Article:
Carol Crane and crew often call on PAWS, or Patuxent Animal Welfare League, when they have a cat problem. While the Calvert League is headed by dog lovers, Radicker concentrates on cat rescue.
"I think cats get dumped more than dogs," she said. "They definitely reproduce faster than dogs, so there is more of a need to get them spayed." Radicker also believes people are more apt to neglect cats. "A person will say, 'oh, there's a cat in the woods,' and don't see it as a problem, though they would if it were a dog."
The humane groups also distinguish themselves by their emphasis on education. Dedicated animal welfare workers like Crane, Radicker and Carter don't see themselves as running in circles, eternally relocating a never-ending supply of marooned dogs and cats. They see themselves creating a world of responsible pet owners who spay and neuter their animals, who choose pets they can manage and who learn to handle the pets they have.
"As the population grows, the number of animals euthanized does not," Radicker said. "So that's progress. "San Francisco," she added, "has a no-kill shelter. They've got a grip on the reproductive problem, and their director thinks the same thing can be done nationwide in the next 10 years. That's the power of education."
The Calvert Animal Welfare League shelter will hold obedience classes, puppy pre-school and even a kindness camp, where in addition to the usual day camp fun of arts, crafts and games, kids will learn pet care, practicing on the shelter's dogs, cats, guinea pigs and birds.
But even such thoughtful programs won't solve all the problems, according to Carroll County's Ratliffe, for they reach only those who want to be reached. "People who don't care won't go near it," she said. "That dog is going to be chained up on the lower 40 for the rest of his life, and that's that."
This is where kids' programs step in, explained Crane: "You work on their kids so you end that cycle."
Added Radicker, "PAWS is doing a good job of reaching kids in school now. When they become pet owners, it's gonna help."
So much to learn. "People actually don't know much about dogs," said Carroll County's Ratliffe. Emblematic of the lack of basic pet care knowledge is the dog left tethered outdoors. "Dogs are pack animals," Ratliffe said. "The family is its pack. People don't realize how cruel it is to have a dog chained in the backyard."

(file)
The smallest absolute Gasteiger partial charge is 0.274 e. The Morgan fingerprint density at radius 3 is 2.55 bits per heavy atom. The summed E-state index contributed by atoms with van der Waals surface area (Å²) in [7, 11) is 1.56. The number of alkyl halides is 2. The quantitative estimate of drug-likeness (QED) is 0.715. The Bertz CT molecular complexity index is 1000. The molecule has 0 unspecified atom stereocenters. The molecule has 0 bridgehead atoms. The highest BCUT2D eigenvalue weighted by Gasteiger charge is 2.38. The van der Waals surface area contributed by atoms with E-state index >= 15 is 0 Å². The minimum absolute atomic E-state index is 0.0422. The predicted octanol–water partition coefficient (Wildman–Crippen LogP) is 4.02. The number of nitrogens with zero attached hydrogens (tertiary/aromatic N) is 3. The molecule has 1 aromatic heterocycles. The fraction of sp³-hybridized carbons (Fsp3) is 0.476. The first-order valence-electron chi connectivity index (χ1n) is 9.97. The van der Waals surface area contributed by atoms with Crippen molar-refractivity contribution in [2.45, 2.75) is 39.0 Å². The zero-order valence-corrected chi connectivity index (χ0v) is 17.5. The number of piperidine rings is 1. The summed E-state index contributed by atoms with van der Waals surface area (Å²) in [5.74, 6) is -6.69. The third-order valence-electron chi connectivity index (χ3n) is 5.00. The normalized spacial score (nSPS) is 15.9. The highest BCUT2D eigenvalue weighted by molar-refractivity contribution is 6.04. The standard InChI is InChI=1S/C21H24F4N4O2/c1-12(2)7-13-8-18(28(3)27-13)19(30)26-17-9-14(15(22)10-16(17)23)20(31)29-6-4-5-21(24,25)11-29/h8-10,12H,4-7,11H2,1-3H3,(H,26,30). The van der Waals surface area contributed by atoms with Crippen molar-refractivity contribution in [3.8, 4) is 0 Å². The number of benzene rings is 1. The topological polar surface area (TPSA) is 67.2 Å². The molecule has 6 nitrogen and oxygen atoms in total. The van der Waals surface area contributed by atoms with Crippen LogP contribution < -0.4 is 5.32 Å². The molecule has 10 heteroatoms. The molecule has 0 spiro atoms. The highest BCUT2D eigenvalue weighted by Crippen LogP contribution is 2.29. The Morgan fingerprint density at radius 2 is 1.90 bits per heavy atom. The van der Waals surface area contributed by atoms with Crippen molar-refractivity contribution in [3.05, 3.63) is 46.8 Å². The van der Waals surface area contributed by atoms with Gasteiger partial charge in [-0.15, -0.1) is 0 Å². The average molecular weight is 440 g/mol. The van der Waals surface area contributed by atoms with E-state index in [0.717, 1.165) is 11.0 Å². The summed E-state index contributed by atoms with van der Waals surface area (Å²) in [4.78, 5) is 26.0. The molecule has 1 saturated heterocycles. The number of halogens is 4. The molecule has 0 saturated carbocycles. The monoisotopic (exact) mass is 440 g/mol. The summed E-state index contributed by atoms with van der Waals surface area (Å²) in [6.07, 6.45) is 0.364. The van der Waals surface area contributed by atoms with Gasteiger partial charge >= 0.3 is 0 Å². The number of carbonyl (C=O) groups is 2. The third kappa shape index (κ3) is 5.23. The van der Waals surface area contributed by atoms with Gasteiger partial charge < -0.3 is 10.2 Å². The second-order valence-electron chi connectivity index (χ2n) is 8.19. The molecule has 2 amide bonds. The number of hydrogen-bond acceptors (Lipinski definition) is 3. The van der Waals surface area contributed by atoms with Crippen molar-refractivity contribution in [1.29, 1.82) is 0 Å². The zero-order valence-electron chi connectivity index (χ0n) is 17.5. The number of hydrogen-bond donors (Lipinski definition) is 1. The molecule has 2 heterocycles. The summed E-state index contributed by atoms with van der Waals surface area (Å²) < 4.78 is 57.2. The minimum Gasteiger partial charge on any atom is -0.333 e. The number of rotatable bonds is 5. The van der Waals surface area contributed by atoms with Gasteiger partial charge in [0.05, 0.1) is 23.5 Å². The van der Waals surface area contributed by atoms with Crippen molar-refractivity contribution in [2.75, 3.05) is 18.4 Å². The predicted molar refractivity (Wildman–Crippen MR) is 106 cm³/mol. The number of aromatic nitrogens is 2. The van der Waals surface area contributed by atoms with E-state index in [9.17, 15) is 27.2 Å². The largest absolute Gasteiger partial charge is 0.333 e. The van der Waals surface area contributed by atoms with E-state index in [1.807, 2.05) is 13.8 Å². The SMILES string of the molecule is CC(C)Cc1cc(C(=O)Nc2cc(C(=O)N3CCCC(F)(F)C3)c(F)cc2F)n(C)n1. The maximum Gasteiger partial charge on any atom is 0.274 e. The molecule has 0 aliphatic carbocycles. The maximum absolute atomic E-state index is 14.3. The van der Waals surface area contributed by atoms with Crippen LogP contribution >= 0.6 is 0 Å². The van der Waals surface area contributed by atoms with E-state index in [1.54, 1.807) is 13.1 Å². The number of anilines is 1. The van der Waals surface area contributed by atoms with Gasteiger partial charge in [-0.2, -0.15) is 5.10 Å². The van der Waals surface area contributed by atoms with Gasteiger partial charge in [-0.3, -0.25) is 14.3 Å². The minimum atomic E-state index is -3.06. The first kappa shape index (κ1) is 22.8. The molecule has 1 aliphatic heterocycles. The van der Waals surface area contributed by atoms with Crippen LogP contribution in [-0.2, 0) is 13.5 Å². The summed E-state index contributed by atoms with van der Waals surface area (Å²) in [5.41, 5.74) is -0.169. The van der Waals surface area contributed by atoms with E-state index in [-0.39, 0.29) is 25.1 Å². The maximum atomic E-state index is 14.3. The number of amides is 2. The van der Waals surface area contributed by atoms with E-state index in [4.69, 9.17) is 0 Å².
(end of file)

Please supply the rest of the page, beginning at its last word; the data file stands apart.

Cold, Cruel World
Scenarios like this drove Calvert Animal Welfare League to propose for their county more detailed rules on animal shelter and care, based on rules in force in most Maryland counties.
"We've seen cases where animals get shelters too small for them to fit into, or too large for the animal to get any warmth in: a German shepherd in a tool shed, for example," said Baldwin.
The Calvert Animal Welfare League proposal met the same fate as its request for money. Now the group has posted its recommended guidelines on the plate glass of their storefront office where people can see them. "That's all the county will let us do," said Baldwin. "It'll never be part of Calvert County law."
Carroll County, on the other hand, benefits from detailed laws on animal care and an empowered force of animal control officers.
Del. Owings, who also pushes for higher penalties for animal cruelty, has made some gains at the state level. "We've made animal abuse a misdemeanor," he said. "My bill was passed last year calling for psychological counseling for abusers, since animal abuse is a prelude to human abuse."
"A society is judged by how it treats its animals," Carter said.
In that case, responded Ratliffe, we've got a problem.
To judge by the number of teenage dogs ending up at her shelter, "there are a lot less responsible people," she said. Lizards, snakes, gerbils and goats also pass through her shelter's doors.
"Too many people want things when they want them. If you work two jobs, it's just not a good time to get a puppy," she explained.
This, Ratliffe said, is why pet shops prosper. "You're walking along in the mall and see the puppy in the window. That's why pet shops locate in malls and not stand-alone shops where you'd only go if you'd made a plan."
Ratliffe chalks up some of the problem to changing lifestyles. People harbor fond memories of a family pet. "But we don't live the same way we used to," she elaborated. "We work more. That situation worked once because there was at least one parent home. Now, often that's not the case. Everyone has jobs."
When pets wind up in the custody of a shelter or humane group, "we just try to keep them social and hope someone will come along and love them," said Carter, to whom dogs and cats are "little people in fur coats."
As she sees it, "You can buy love. Animals don't care if you're fat, thin, rich or poor. It's unconditional love and it's great."
As this article took shape, Carol Crane, after seven years of constant and often frustrating work, decided to end her days as a warrior. "Seven years is long enough for anyone," she explained. Though she'll remain active on Calvert Animal Welfare League's board, the sword passes to board member and retired veterinarian Jo Moorer as her interim replacement.